Other parts of this series:
To avoid creating problem legacy systems of the future, it’s important that governments take a continuous approach to modernising their legacy core systems. I covered the challenges and the critical need for governments to update their systems in my last blog. Now, I’ll share a new approach, Continuous Transformation, and how it can respond to some of the challenges.
Traditionally, core system transformations have involved “rip and replace” overhauls, implementing entirely new systems and processes for a business function over a few years. This is a high risk and high impact change, and while still appropriate in some cases, an iterative, evolutionary approach can achieve the same outcomes with less risk and impact. Continuous Transformation done this way can help governments avoid ending up in the same core systems crisis again in 5-10 years due to outdated technology.
Continuous Transformation is a personalised journey based on patterns and philosophies that enable continuous change.
Continuous Transformation provides a path towards achieving fundamental change while avoiding the risks of large-scale implementation programs. It’s a middle ground between keeping the lights on (a do-nothing strategy) and full systems replacement. Through this approach, a European social security agency was able to stabilise its pension case management system while adding new functionality to keep pace with the country’s national pension reforms. This enabled the agency to provide proactive, high-quality services to citizens faster and at approximately 20 percent lower costs.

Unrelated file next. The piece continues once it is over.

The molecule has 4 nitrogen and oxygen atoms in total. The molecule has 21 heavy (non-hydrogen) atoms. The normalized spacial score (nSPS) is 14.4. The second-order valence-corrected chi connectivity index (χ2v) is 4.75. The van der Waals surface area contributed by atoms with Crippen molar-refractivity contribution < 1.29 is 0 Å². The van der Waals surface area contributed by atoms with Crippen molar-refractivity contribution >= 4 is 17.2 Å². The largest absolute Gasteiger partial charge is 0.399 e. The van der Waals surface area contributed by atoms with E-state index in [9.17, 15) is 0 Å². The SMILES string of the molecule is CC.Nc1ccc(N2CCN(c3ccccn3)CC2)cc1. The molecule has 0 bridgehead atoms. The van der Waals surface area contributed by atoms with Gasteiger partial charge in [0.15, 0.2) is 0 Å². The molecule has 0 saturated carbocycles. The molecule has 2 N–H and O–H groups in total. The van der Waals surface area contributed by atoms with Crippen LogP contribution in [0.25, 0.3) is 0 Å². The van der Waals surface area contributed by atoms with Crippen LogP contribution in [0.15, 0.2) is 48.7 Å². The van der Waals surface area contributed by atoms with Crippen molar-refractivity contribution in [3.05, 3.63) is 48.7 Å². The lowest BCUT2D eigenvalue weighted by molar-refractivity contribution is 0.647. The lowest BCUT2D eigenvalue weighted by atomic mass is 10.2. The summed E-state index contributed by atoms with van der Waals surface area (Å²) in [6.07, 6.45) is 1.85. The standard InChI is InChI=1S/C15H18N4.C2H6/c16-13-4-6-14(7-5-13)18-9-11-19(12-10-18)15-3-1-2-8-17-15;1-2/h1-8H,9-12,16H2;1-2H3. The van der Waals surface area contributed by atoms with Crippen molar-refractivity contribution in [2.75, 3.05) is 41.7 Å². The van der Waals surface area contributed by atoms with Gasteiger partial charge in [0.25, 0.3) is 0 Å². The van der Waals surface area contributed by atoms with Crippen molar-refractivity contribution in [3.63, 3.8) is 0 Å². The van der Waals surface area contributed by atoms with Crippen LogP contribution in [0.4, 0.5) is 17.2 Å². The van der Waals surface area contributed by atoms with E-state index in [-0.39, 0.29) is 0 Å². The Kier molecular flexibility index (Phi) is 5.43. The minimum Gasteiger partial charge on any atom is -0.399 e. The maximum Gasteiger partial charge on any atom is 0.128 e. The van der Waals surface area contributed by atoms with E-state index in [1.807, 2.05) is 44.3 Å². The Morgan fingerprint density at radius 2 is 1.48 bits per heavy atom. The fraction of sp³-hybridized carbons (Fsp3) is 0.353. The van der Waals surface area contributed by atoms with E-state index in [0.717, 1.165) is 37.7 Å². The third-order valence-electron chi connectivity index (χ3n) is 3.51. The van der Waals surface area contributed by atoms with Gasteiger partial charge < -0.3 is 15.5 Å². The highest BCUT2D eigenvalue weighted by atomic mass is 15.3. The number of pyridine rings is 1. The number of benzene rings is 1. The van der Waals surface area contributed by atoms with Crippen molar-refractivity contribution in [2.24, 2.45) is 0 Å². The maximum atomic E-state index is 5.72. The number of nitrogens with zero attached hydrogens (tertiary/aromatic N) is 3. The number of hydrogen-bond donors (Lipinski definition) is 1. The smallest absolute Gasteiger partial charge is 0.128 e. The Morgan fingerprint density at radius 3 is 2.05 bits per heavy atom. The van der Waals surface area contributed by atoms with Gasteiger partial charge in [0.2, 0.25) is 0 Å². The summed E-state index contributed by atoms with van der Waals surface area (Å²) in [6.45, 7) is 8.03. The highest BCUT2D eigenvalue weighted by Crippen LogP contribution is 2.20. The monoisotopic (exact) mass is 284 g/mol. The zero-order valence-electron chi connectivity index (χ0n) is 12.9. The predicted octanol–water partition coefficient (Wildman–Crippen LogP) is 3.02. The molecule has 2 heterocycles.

How can an organisation maintain its old experiences while implementing new ones? It starts with a clear vision about where the organisation should be from a business and technology perspective at high level. This is not detailed as there are many ways to achieve the vision, and the journey is just as important as the destination. Monolithic legacy systems that are integrated require an understanding of how both the data and process flows work between the systems. The user experience for staff and citizens also needs to be carefully considered for a seamless and efficient outcome during the transition. Lastly, organisations will need to find ways to fund improvements progressively – investing progressively rather than waiting for a crisis.
Many transformation programs done the traditional way fail because the risk and complexity of organisations’ legacy systems are too complex. A Continuous Transformation enables governments to be agile and change gradually over time to meet evolving citizen demands. This approach will be unique to each organisation’s circumstance but based on repeatable patterns. In my next blog I will explore some modernisation strategies for Continuous Transformation.